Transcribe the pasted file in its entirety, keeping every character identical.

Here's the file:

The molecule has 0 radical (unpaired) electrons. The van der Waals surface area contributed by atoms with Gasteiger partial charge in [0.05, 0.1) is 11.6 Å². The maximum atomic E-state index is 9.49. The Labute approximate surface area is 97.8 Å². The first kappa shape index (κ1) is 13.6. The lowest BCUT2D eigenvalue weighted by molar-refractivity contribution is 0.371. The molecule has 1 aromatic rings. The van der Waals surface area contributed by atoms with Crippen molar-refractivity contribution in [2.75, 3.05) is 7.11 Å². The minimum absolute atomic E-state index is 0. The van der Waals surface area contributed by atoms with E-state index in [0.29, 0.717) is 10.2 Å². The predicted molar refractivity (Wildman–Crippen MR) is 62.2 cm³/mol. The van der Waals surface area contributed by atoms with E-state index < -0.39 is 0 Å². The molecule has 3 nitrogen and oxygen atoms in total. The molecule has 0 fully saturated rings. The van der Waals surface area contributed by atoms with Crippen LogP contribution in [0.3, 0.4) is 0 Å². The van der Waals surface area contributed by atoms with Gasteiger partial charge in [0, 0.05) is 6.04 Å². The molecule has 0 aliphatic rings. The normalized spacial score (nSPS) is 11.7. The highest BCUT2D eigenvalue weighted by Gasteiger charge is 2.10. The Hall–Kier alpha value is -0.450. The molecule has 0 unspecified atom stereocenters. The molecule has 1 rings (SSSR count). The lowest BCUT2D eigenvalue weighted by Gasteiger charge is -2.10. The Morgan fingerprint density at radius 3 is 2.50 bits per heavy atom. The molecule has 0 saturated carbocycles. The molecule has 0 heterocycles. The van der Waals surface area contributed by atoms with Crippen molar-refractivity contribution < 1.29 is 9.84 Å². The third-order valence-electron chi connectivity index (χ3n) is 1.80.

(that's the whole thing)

The molecule has 0 radical (unpaired) electrons. The van der Waals surface area contributed by atoms with Gasteiger partial charge in [0.05, 0.1) is 11.6 Å². The maximum atomic E-state index is 9.49. The Labute approximate surface area is 97.8 Å². The first kappa shape index (κ1) is 13.6. The lowest BCUT2D eigenvalue weighted by molar-refractivity contribution is 0.371. The molecule has 1 aromatic rings. The van der Waals surface area contributed by atoms with Crippen molar-refractivity contribution in [2.75, 3.05) is 7.11 Å². The minimum absolute atomic E-state index is 0. The van der Waals surface area contributed by atoms with E-state index in [0.29, 0.717) is 10.2 Å². The predicted molar refractivity (Wildman–Crippen MR) is 62.2 cm³/mol. The van der Waals surface area contributed by atoms with E-state index < -0.39 is 0 Å². The molecule has 3 nitrogen and oxygen atoms in total. The molecule has 0 fully saturated rings. The van der Waals surface area contributed by atoms with Crippen LogP contribution in [0.3, 0.4) is 0 Å². The van der Waals surface area contributed by atoms with Gasteiger partial charge in [0, 0.05) is 6.04 Å². The molecule has 0 aliphatic rings. The normalized spacial score (nSPS) is 11.7. The highest BCUT2D eigenvalue weighted by Gasteiger charge is 2.10. The Hall–Kier alpha value is -0.450. The molecule has 0 unspecified atom stereocenters. The molecule has 1 rings (SSSR count). The lowest BCUT2D eigenvalue weighted by Gasteiger charge is -2.10. The Morgan fingerprint density at radius 3 is 2.50 bits per heavy atom. The molecule has 0 saturated carbocycles. The molecule has 0 heterocycles. The van der Waals surface area contributed by atoms with Crippen molar-refractivity contribution < 1.29 is 9.84 Å². The third-order valence-electron chi connectivity index (χ3n) is 1.80.